Theater That Created Fake Political Party Challenges Politician's Use of 'United Estonia'
The NO99 Theater, whose "United Estonia" party congress acted as a lightning rod for growing political frustration and presaged initiatives such as the Charter 12 petition, says it will not allow a right-of-center politician to appropriate the name of its fake party.
The name, "Ühtne Eesti" in Estonian, is a trademark owned by the theater, the theater's marketing and communication director Kätlin Sumberg told uudised.err.ee today.
"The name is patented, but we are in no way connected to the founding of the new political party," she said.
Referring to the fields in which the trademark is protected, she added: "Political party activity is included under sport and cultural activity; in other words the trademark is protected in that field, too."
NO99 holds the rights until 2022.
Sumberg said she had contacted the politician, MEP Kristiina Ojuland, who is one of several liberal right politicians who are in the process of creating new parties on a part of the spectrum long dominated by ruling parties Reform Party and IRL.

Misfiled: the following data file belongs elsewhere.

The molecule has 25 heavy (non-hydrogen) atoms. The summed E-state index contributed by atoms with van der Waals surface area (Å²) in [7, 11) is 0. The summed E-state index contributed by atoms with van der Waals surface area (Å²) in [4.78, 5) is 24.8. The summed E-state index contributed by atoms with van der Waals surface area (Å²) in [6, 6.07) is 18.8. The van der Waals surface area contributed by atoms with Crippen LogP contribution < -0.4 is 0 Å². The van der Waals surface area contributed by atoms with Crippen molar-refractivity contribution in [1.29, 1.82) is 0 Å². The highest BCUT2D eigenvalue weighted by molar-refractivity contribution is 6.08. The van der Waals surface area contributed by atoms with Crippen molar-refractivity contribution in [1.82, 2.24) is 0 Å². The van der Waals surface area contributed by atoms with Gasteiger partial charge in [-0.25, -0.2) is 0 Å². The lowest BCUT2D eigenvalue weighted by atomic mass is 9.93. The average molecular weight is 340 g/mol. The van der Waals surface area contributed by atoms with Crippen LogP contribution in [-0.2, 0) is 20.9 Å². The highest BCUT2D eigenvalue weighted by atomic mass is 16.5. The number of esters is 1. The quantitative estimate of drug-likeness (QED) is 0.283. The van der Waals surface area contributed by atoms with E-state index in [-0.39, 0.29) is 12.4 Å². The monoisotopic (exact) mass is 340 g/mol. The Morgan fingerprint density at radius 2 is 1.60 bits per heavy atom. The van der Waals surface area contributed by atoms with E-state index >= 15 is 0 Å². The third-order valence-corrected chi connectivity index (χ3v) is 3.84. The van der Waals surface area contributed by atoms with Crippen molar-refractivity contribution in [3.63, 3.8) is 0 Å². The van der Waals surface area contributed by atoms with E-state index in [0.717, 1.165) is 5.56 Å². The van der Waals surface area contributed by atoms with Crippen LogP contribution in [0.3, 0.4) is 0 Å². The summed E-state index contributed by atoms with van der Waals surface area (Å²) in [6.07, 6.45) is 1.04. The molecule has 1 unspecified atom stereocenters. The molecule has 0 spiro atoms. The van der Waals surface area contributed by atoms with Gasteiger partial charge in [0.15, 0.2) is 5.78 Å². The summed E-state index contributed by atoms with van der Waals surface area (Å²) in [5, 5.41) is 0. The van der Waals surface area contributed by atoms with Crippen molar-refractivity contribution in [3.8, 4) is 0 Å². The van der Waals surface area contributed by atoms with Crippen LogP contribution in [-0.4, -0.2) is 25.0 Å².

NO99's director Tiit Ojasoo said it was a common phenomenon for real-life politicians to try to tap into the selling power of the name.
"The theater is used to such news. But it is a NO99 trademark and we have not given consent for anyone to use it."
The 2010 improvised live extravaganza at the Saku Arena, taking place in the form of a congress for a fictitious party, seen by some as code for the Reform Party, also involved outdoor media campaigns and smaller supporting performances. It was the first of several initiatives that expressed frustration with the perceived lack of substantive communication from long-serving coalition parties. Several years later, less theatrical initiatives such as Citizen's Parliament and the Charter 12 manifesto took shape.
Ojuland has also weighed in, saying it was not in fact a coincidence that she chose the name, as previously reported. She credited the United Estonia production as being the first to draw attention to areas that she says need to be addressed in Estonia.
Ojuland is a former member of the Reform Party. She was expelled last year.